Hike Faster, Easier, and Safer with Hiking and Trekking Poles

Some 15 years ago I tentatively bought my first pair of walking poles, worried that I was simply following the newest trend. But when using them I felt good, walking seemed easier.

There appeared to be less stress on my battered knees, even downhill with a pack on my back, and my upper body was now playing a part in ascent and descent.

One trip during a sudden rainstorm, I put my poles down on a nearby spinifex bush while I got my rain jacket out of my pack. I then stood up and set off for the nearby cars, we were at the end of a weekend walk and just wanted to escape this weather.

Some 10 minutes later, huddled in my jacket, I realised – NO POLES! Returning to the area all the spinifex looked the same, the poles eluded my search. I had lost them!

This is when I realised how attached I had become to my hiking poles. I returned to the area for further walks, on all occasions failing to find the poles. Seems some kangaroo had snaffled them for their own purpose. The country we were walking in was rough – lots of steep ascents and descents.

The result: badly swollen knees, and the need for numerous physio visits.

Bob West walking with hiking poles along a muddy road

Think of walking poles as an extra set of legs, or extensions of your arms.

Upgrading to a Versatile Model

I replaced the missing poles with a set of Leki poles, which were fantastic and served me for many years. Eventually, after using them for some time with a broken shock spring, I decided to either replace or repair them.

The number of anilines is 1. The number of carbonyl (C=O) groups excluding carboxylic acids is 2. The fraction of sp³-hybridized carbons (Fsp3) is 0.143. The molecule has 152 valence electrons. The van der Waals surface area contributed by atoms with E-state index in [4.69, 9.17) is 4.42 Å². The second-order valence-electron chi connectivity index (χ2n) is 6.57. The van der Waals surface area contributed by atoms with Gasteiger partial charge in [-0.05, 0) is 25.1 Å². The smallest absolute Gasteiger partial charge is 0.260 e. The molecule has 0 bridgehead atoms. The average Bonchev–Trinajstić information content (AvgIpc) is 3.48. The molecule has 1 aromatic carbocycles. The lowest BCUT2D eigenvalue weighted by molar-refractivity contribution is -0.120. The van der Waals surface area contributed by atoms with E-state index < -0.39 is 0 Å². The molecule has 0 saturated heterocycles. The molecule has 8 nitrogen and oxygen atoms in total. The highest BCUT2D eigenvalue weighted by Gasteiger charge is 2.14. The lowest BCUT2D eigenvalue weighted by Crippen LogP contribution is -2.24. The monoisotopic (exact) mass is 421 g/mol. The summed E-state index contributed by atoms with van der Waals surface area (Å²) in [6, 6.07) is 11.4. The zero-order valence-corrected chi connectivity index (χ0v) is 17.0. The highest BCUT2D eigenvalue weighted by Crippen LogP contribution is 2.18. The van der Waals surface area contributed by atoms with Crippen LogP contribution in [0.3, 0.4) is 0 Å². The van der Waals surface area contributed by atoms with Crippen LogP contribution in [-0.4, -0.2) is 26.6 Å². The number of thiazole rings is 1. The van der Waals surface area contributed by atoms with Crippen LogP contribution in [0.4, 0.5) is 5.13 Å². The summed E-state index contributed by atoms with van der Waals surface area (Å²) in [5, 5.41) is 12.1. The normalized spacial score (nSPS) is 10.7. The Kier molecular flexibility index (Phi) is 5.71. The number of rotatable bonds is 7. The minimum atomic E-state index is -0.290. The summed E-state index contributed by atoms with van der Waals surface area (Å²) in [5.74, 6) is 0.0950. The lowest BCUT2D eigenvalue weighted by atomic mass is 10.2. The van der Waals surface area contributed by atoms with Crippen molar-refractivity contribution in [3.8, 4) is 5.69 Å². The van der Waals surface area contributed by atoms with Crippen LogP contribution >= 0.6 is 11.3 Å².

Parts are available, but I took a chance to buy new a pair of Black Diamond poles with a simple ‘flick-lock’ mechanism. Collapsed, these poles are shorter than my old ones, so they easily fit in luggage and pack well for travel.

On a recent sodden walk in the Flinders Ranges, the versatility of hiking poles was really highlighted. I used them to help in going up and down steep and variable terrain, and walked effortlessly on slippery clay tracks in comparison to those walking without poles.

Where others joined hand-in-hand to ford running creeks, I was able to support myself and cross safely. That said, you should always err on the side of caution; when fording, linking up with friends is a safer bet.

The Importance and Benefits of Hiking Poles

Now I know that walking poles are not just an equipment trend, they are – in fact – the reason that I can continue bushwalking.

1. Reducing Impact

Hiking poles reduce the impact on your legs, knees, ankles, and feet, especially when descending steep slopes – providing vital support for ageing joints and recovering sports injuries. They can bear about 5kg of your load when walking on a level ground and 8kg when on an incline, reducing the compressive force on the knees by 25-40%.

2. Assisting on Difficult Terrain

For slippery terrains such as loose gravel and iced-over snow and slush, hiking poles are a must.

The additional points of contact with the ground improve balance over trickier terrain such as loose, rocky inclines, tree root infested trails, water crossings, and mud.

3. Increasing Speed and Exercise Intensity